Robert Mapplethorpe



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Not on display
Robert Mapplethorpe 1946–1989
Photograph, gelatin silver print on paper
Unconfirmed: 610 x 508 mm
ARTIST ROOMS Tate and National Galleries of Scotland. Presented by the Robert Mapplethorpe Foundation 2010


This black and white photograph shows an orchid set above a white shape in front of a grey background. The flower is seen from above, revealing the symmetry of its interior organs and its petals. The upper appendage of the orchid – known as the labellum – is predominantly white with a dark speckled pattern. The two sepals either side of the labellum, the two petals below them and the lowermost dorsal sepal are all relatively dark in tone. Each one tapers to a point and they are outlined by traces of white. The rightwards-pointing sepal and petal are highlighted such that their veins are visible. The white square shape underlaps the lower half of the orchid, and its unmodulated bright tone and straight lines contrast with the flower’s organic curves and dark details.

Orchid was made in 1987 by Robert Mapplethorpe, who originally trained as a painter before taking an interest in photography. As he stated in 1988: ‘When I started out, I didn’t know anything about photography, only the history of painting’ (quoted in Celant 1992, p.17). His interest had been sparked, in part, by John McKendry, the curator of prints and photographs at the Metropolitan Museum of Art in New York, who gave Mapplethorpe a Polaroid camera. From 1972 onwards, photography became his primary medium.

Mapplethorpe’s first photographs were of himself and he began photographing flowers in 1978 almost by chance: ‘I got some flowers as a present from a collector ... So I thought I’d photograph the flowers’, he said in 1979 (quoted in Celant 1992, p.41). Mapplethorpe regarded these early flower photographs as a way of developing his skill in the medium without having to deal with people – in contrast to the limited time he would have to photograph a human subject, he could take as long as liked setting up and photographing a flower. As he said in 1988: ‘I started with flowers because it was a way to learn photography without putting people through a lot of problems’ (quoted in Celant 1992, p.41).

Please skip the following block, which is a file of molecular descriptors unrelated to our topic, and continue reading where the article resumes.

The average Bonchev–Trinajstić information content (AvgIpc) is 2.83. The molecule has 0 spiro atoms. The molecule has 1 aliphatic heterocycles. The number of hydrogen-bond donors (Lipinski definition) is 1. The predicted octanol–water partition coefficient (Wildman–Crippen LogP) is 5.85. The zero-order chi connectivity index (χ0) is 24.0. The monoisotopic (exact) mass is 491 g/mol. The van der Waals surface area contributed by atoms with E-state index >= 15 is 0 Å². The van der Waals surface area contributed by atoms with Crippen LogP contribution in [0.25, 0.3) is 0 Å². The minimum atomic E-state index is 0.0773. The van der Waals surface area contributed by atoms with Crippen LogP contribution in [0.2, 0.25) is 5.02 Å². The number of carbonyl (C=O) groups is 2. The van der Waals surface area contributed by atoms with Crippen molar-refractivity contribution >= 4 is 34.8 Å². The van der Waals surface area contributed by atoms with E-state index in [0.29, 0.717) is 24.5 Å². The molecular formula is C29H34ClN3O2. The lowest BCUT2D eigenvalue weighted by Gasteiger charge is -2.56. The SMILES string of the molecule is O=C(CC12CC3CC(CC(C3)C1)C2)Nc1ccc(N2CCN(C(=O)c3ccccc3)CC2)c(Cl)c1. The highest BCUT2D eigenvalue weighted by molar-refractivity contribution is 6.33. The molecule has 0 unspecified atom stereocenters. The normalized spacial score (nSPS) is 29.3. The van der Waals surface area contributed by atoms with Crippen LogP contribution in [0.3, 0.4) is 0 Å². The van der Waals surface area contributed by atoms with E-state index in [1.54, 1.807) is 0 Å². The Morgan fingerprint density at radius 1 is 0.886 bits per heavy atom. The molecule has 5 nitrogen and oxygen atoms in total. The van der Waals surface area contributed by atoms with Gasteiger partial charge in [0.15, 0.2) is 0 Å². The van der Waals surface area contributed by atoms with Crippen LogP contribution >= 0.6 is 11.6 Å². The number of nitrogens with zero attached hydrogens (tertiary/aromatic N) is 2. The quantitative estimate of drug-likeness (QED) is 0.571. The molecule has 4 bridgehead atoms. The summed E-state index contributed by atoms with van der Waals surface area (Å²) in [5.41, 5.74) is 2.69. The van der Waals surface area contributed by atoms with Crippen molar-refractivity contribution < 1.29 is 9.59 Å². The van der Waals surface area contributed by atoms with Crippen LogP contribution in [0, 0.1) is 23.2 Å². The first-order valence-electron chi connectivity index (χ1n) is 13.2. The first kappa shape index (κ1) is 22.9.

Mapplethorpe’s flower photographs embody a certain vivacity and eroticism, even if they are not as overtly sexual as his photographs of human subjects, such as Derrick Cross 1983 (Tate AR00194) and Lisa Lyon 1989 (Tate AL0082). The art historian Germano Celant has argued that in the flower photographs there is ‘a heightening caused by the impact of the – nearly always natural – light, which greets the gestures of rising and erection’ (Celant 1992, p.42). Mapplethorpe himself identified a subversive undercurrent in his flower photographs, stating in 1982 that ‘My approach to photographing a flower is not much different than photographing a cock. Basically it’s the same thing’ (quoted in Celant 1992, p.43).

Yet Mapplethorpe’s flower photographs might be seen to function in a reverse manner to his images of the human body. For instance, in works such as Mark Stevens (Mr. 10 1/2) 1976 (J. Paul Getty Museum and Los Angeles County Museum of Art, Los Angeles), Mapplethorpe lights and frames the genitals to give them an almost sculptural quality, showing them as objects for formal consideration rather than sexual interest. In doing so he somewhat neutralises their erotic potential. Conversely, in his flower photographs, Mapplethorpe takes innocuous subjects and reveals within them a certain sexuality. As the art historian Richard Howard argues, Mapplethorpe aims ‘to restore potency to flowers, to restore aesthetic dignity to the genitals’ (quoted in Richard Marshall, Robert Mapplethorpe, London 1988, p.153).

Further reading
Germano Celant, Mapplethorpe, New York 1992.
Herbert Muschamp, Robert Mapplethorpe: The Complete Flowers, Düsseldorf 2006, reproduced pl.179.
Sylvia Wolf, Polaroids: Mapplethorpe, London 2008.

Thomas Flanagan
The University of Edinburgh
June 2015

The University of Edinburgh is a research partner of ARTIST ROOMS.

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